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Saudi Arabia says it intercepted Houthi missile launched from Yemen

Houthi rebels say missile targeted Saudi military camp in Jizan
Ballistic missile launched by Houthi rebels from undisclosed location in Yemen (AFP/file photo)
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Saudi air defences on Sunday intercepted a ballistic missile fired from rebel-held territory in neighbouring Yemen, state media reported, as a Riyadh-led military coalition pushes a major offensive to capture a strategic port.

The missile, which targeted the southern city of Jizan, left a Pakistani national wounded, the coalition said in a statement released by the official Saudi Press Agency.

The Houthi rebels said via their news outlet Al-Masirah that the missile had targeted a military camp in Jizan.

The rebels, who control the country's north including capital Sanaa, have in recent months ramped up missile attacks against neighbouring Saudi Arabia, which leads a military coalition that has fought them since 2015.

The latest strike comes as Yemeni pro-government forces are locked in heavy fighting with rebels as they press a Saudi and UAE-backed offensive to retake the key aid hub of Hodeidah.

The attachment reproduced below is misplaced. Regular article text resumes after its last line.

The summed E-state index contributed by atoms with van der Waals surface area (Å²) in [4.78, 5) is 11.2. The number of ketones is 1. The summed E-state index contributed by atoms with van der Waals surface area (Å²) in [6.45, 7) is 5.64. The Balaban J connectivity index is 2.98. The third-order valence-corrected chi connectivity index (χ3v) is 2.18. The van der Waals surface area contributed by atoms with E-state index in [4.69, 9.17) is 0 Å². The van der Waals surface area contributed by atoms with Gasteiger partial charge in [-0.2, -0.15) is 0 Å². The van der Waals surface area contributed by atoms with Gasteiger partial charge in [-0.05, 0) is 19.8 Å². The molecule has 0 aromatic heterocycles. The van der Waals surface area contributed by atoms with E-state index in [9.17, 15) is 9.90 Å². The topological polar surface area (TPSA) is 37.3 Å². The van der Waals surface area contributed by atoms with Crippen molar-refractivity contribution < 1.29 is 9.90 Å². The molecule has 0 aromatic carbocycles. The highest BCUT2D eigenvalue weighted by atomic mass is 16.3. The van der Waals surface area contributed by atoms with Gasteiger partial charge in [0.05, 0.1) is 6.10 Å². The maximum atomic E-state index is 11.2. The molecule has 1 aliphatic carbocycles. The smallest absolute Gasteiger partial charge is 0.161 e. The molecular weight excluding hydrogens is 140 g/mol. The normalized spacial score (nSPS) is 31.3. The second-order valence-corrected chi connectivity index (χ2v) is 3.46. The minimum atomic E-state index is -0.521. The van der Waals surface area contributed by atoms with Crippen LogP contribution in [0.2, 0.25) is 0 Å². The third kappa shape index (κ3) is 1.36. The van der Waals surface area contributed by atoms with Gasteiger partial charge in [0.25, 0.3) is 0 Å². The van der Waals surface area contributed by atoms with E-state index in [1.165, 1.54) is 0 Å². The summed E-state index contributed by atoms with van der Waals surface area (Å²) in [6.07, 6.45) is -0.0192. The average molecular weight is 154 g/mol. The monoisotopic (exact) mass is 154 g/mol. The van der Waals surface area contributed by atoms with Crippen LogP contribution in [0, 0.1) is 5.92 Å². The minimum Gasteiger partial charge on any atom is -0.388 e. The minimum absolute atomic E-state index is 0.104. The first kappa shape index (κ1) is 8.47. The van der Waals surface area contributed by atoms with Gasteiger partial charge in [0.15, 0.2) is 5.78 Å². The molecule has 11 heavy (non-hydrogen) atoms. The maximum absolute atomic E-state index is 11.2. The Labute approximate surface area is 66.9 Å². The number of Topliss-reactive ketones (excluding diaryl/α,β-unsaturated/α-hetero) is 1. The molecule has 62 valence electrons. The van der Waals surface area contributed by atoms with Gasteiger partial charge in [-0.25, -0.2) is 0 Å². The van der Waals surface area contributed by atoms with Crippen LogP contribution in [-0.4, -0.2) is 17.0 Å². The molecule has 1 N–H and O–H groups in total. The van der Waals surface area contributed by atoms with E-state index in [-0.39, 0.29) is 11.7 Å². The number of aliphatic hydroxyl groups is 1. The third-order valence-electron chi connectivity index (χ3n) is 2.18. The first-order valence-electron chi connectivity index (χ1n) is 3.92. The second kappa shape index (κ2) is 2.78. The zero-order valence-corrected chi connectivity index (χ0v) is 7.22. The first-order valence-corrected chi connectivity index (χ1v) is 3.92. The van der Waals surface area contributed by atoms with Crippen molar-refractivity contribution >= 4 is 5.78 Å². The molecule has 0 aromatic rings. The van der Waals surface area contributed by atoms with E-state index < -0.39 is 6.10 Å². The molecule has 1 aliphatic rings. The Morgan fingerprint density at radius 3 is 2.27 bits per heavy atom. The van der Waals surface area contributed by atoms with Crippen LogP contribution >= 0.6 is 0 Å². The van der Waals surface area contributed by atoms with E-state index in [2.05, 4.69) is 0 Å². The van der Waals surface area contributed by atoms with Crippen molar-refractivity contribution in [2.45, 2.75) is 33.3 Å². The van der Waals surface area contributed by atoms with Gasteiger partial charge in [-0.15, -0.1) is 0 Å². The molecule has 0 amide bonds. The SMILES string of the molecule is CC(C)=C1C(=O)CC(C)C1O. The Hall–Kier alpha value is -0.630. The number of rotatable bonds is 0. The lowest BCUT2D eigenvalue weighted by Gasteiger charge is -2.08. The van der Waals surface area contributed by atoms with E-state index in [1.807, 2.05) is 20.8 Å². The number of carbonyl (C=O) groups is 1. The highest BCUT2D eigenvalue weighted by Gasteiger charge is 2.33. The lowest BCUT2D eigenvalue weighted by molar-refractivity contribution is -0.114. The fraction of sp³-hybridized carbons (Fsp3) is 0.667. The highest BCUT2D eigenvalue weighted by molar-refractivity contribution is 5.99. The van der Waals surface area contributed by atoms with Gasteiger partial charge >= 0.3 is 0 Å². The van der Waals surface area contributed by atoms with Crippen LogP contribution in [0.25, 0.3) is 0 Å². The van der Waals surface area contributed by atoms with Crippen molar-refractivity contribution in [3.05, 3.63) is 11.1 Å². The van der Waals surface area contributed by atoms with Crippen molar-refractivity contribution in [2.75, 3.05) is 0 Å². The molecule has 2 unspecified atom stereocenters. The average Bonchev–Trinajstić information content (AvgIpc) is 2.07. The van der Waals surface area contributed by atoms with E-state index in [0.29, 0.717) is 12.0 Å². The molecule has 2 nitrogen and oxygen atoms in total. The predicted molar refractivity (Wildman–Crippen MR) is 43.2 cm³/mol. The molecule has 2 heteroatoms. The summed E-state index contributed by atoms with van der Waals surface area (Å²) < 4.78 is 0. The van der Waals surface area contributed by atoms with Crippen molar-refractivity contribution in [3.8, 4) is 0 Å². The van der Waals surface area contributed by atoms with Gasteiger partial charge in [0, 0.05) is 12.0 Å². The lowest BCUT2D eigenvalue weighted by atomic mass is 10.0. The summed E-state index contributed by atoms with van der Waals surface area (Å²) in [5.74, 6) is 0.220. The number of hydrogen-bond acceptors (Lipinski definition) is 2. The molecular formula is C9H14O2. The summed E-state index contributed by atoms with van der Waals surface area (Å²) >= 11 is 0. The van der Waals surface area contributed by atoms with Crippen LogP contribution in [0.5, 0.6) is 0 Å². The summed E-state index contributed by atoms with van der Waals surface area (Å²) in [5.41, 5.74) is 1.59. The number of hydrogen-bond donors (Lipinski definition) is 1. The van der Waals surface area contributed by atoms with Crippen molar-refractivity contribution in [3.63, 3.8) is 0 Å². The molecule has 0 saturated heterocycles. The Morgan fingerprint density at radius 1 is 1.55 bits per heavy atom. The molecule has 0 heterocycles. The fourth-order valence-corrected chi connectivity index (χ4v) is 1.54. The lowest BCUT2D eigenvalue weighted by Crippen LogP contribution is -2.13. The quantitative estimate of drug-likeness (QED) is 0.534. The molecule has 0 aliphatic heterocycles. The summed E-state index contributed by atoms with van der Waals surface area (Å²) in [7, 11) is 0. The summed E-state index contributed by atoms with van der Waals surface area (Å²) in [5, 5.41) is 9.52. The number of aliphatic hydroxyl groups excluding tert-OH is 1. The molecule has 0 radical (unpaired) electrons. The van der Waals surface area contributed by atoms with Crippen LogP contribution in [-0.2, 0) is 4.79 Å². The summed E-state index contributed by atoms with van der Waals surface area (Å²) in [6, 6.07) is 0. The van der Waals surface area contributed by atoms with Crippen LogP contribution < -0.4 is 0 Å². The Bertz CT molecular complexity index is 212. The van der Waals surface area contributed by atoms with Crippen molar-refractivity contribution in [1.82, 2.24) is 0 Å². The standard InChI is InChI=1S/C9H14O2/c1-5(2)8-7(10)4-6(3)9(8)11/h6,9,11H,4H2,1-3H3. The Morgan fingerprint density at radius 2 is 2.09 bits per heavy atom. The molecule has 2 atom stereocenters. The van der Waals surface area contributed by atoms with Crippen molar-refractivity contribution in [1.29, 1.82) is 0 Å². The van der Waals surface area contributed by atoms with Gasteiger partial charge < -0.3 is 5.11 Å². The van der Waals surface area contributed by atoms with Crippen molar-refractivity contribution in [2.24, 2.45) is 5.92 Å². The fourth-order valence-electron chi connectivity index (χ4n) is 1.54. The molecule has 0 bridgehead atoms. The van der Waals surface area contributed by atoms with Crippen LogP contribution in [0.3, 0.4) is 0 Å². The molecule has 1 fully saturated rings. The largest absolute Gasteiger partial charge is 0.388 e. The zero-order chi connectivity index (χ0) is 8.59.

Last Sunday, Saudi air defences intercepted another ballistic missile over Jizan, but no casualties were reported, state media said.

A day earlier, three civilians were killed in Jizan when Houthi rebels fired a "projectile" at the province, according to the coalition.

Saudi Arabia last month tested a new siren system for the capital Riyadh and the oil-rich Eastern Province, in a sign of the increasing threat posed by the rebels' arms.

Riyadh accuses its regional rival Tehran of supplying the Houthis with ballistic missiles, a charge Iran denies.

Saudi Arabia, the United Arab Emirates and other allies intervened in Yemen in 2015 to push back the rebels and restore the internationally recognised government to power after the Houthis ousted it from swathes of the country, including the capital Sanaa.

Almost 10,000 people have been killed since the alliance intervened in Yemen in March 2015, contributing to what the UN has called the world's worst humanitarian crisis.